He then concludes, referring to the sick and to people in difficulty: "This is the one salvation for our flesh and our soul: showing them charity" (Orationes 14, 8 De Pauperum Amore: PG 35, 868ab).
Gregory emphasizes that man must imitate God's goodness and love. He therefore recommends: "If you are healthy and rich, alleviate the need of whoever is sick and poor; if you have not fallen, go to the aid of whoever has fallen and lives in suffering; if you are glad, comfort whoever is sad; if you are fortunate, help whoever is smitten with misfortune. Give God proof of your gratitude for you are one who can benefit and not one who needs to be benefited.... Be rich not only in possessions but also in piety; not only in gold but in virtue, or rather, in virtue alone. Outdo your neighbour's reputation by showing yourself to be kinder than all; make yourself God for the unfortunate, imitating God's mercy" (Orationes 14, 26 De Pauperum Amore: PG 35, 892bc).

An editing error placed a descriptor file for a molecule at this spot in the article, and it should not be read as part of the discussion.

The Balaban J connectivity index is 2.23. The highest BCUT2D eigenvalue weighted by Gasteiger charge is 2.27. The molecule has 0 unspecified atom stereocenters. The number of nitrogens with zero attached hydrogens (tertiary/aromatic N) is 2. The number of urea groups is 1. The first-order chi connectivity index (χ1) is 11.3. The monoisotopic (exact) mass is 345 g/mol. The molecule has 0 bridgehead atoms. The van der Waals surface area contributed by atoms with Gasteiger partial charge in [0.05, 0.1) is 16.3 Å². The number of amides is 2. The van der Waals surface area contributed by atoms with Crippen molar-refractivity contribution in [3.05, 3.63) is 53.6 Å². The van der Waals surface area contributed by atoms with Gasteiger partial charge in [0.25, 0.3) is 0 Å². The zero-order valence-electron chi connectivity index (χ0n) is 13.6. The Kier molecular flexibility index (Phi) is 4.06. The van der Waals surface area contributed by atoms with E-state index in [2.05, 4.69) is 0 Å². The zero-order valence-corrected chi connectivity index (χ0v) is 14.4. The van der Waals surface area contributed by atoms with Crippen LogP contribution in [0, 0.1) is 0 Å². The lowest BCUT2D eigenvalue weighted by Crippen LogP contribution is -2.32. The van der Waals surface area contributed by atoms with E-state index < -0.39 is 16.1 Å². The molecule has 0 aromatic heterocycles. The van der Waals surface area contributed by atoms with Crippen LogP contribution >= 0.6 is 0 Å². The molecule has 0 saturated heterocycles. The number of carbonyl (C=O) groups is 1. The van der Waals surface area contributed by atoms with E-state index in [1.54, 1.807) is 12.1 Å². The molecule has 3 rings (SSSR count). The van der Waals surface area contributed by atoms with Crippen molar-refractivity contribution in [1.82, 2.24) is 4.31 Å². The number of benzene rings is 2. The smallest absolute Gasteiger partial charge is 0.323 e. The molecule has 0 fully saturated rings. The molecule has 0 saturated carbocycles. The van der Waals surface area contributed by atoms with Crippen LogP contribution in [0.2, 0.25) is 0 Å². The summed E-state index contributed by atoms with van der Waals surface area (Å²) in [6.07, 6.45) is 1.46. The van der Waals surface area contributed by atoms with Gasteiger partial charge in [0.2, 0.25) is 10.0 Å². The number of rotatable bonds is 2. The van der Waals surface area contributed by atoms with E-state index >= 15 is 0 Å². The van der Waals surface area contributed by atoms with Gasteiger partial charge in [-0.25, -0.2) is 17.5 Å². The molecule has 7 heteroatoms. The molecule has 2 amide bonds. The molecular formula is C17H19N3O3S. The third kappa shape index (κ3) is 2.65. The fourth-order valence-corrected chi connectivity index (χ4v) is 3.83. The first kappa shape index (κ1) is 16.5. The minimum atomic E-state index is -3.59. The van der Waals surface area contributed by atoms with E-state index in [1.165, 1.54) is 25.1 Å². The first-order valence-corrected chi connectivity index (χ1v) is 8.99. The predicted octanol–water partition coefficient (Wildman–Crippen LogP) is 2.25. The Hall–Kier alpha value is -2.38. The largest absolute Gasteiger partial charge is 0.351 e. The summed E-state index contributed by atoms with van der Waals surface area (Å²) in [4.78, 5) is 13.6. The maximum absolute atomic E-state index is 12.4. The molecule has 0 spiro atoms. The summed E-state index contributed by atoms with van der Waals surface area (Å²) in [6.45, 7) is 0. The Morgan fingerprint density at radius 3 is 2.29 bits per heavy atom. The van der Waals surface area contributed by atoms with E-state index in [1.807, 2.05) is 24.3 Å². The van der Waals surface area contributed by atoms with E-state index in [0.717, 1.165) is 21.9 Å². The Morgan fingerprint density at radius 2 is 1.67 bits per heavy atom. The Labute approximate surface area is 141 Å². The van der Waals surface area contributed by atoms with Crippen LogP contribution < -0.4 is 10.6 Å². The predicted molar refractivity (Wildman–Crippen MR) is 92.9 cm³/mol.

Gregory teaches us first and foremost the importance and necessity of prayer. He says: "It is necessary to remember God more often than one breathes" (Orationes 27, 4: PG 250, 78), because prayer is the encounter of God's thirst with our thirst. God is thirsting for us to thirst for him (cf. Orationes 40, 27: SC 358,260).
In prayer, we must turn our hearts to God, to consign ourselves to him as an offering to be purified and transformed. In prayer we see all things in the light of Christ, we let our masks fall and immerse ourselves in the truth and in listening to God, feeding the fire of love.